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As your constituent, I'm writing to urge you to support sensible drug policy based on science, liberty, and equity--not hype and fear.
In November, when Massachusetts voters legalized adult use of marijuana, they soundly rejected the failed war on drugs. As you consider whether any changes to the new law are necessary, I ask that you focus on facilitating its efficient operation, safeguarding civil liberties and improving the lives of people and communities harmed by decades of criminalization.
Here are 3 specific things to pay attention to:
1) SCIENCE. Get smart about public safety and reject any arbitrary, unscientific new laws about driving under the influence.
According to a 2016 AAA study, whether a person is driving under the influence of marijuana cannot be determined by the amount of THC in that person's blood. Because marijuana metabolites can remain in the blood for more than 30 days, individuals test positive for THC even when they are not intoxicated. That's why roadside impairment tests--not blood tests--are the best way to determine if an operator is unable to drive safely. Impairment testing is the same methodology officers have always used to determine if a driver is under the influence of any drug besides alcohol, including opiates, over the counter drugs like cough medicine, or other street drugs. Ignoring the science would cause serious harm.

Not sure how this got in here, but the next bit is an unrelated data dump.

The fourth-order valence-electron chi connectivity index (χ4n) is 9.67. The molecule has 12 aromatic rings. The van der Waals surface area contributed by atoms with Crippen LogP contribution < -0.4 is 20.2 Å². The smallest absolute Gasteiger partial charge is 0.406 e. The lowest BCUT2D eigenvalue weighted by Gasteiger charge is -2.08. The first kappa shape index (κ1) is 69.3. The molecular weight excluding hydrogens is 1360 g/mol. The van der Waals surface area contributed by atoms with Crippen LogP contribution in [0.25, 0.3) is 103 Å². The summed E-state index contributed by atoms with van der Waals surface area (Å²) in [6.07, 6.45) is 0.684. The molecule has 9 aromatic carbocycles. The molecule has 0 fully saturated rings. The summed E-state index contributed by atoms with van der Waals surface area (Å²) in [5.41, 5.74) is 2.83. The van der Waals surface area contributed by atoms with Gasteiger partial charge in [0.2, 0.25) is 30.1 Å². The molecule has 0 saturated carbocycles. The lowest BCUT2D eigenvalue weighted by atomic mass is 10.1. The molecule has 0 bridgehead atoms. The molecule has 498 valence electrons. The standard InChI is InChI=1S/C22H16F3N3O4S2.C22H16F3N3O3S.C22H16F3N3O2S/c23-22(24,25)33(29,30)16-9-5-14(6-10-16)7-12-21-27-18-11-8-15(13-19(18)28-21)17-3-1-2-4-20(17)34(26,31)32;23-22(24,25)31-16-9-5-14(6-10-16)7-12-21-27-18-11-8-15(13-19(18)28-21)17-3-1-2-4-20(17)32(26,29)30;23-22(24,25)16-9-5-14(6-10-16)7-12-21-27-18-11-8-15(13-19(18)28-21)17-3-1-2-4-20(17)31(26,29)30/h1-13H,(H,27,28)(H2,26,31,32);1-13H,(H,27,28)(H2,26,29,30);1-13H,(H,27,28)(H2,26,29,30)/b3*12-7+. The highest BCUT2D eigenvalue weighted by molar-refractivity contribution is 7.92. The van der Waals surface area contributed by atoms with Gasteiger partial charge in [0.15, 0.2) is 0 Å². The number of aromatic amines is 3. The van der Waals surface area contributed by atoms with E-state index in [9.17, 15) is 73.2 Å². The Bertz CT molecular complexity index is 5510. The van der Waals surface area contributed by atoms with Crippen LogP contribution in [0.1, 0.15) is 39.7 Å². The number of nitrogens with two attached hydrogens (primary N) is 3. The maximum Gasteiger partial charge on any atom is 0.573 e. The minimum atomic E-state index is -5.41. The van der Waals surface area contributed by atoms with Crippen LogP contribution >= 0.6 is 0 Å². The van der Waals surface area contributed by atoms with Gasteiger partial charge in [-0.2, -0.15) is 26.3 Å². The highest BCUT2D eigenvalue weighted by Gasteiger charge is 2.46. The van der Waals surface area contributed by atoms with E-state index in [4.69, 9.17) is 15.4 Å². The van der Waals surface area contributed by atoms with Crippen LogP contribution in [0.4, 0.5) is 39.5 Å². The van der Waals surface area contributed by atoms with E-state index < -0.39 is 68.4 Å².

2) LIBERTY. Do not re-criminalize marijuana by imposing stricter limits on the amount adults can grow or possess.
The new law contains reasonable limits on marijuana possession comparable to other domestic and international jurisdictions that have successfully implemented marijuana legalization. Imposing new civil and criminal penalties for marijuana possession would go against the premise of legalization, violate civil liberties and continue to empower an illegal market for marijuana.
3) EQUITY. Address the harmful impact of the War on Drugs on communities of color by promoting justice and supporting business development in those communities.
Since the decriminalization of marijuana in 2008, law enforcement in Massachusetts has continued to arrest Black people for marijuana possession at a rate more than three times as high as white people, despite the fact that rates of drug use are comparable across racial groups. Legalizing adult possession of marijuana helps address these disparities by removing the basis for police interactions, whereas new possession and cultivation limits would simply enable the continued disparate treatment of people of color. I hope you will do more to end the failed war on drugs by standing up for comprehensive criminal justice reform, and pursue equity initiatives to include entrepreneurs and communities of color in the emerging cannabis industry.
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Thank you for helping to lead Massachusetts in the direction of more sensible drug policy. I hope you will consider science, liberty and equity as you do so.